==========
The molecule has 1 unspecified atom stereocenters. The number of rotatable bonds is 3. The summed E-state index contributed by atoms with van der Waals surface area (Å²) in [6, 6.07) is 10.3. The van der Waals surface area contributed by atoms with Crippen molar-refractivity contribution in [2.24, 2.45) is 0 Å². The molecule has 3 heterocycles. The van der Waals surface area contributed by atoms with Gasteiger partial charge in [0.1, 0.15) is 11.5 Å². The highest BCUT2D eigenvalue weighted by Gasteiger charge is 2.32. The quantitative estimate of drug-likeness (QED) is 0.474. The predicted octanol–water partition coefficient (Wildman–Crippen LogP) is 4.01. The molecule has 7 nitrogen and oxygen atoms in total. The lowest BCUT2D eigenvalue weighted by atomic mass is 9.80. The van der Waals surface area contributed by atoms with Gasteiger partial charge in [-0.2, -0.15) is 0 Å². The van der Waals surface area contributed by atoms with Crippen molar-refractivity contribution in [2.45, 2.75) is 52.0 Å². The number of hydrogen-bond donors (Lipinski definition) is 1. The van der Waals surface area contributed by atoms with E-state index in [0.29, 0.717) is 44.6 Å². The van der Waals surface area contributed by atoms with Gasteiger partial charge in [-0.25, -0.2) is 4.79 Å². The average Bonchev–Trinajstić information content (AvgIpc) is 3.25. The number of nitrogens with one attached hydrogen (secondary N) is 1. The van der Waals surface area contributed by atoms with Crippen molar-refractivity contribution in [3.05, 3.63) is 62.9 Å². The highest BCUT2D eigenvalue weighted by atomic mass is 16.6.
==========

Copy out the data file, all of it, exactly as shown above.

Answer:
The molecule has 1 unspecified atom stereocenters. The number of rotatable bonds is 3. The summed E-state index contributed by atoms with van der Waals surface area (Å²) in [6, 6.07) is 10.3. The van der Waals surface area contributed by atoms with Crippen molar-refractivity contribution in [2.24, 2.45) is 0 Å². The molecule has 3 heterocycles. The van der Waals surface area contributed by atoms with Gasteiger partial charge in [0.1, 0.15) is 11.5 Å². The highest BCUT2D eigenvalue weighted by Gasteiger charge is 2.32. The quantitative estimate of drug-likeness (QED) is 0.474. The predicted octanol–water partition coefficient (Wildman–Crippen LogP) is 4.01. The molecule has 7 nitrogen and oxygen atoms in total. The lowest BCUT2D eigenvalue weighted by atomic mass is 9.80. The van der Waals surface area contributed by atoms with Gasteiger partial charge in [-0.2, -0.15) is 0 Å². The van der Waals surface area contributed by atoms with Crippen molar-refractivity contribution in [2.45, 2.75) is 52.0 Å². The number of hydrogen-bond donors (Lipinski definition) is 1. The van der Waals surface area contributed by atoms with E-state index in [0.29, 0.717) is 44.6 Å². The van der Waals surface area contributed by atoms with Gasteiger partial charge in [-0.25, -0.2) is 4.79 Å². The average Bonchev–Trinajstić information content (AvgIpc) is 3.25. The number of nitrogens with one attached hydrogen (secondary N) is 1. The van der Waals surface area contributed by atoms with Crippen molar-refractivity contribution in [3.05, 3.63) is 62.9 Å². The highest BCUT2D eigenvalue weighted by atomic mass is 16.6.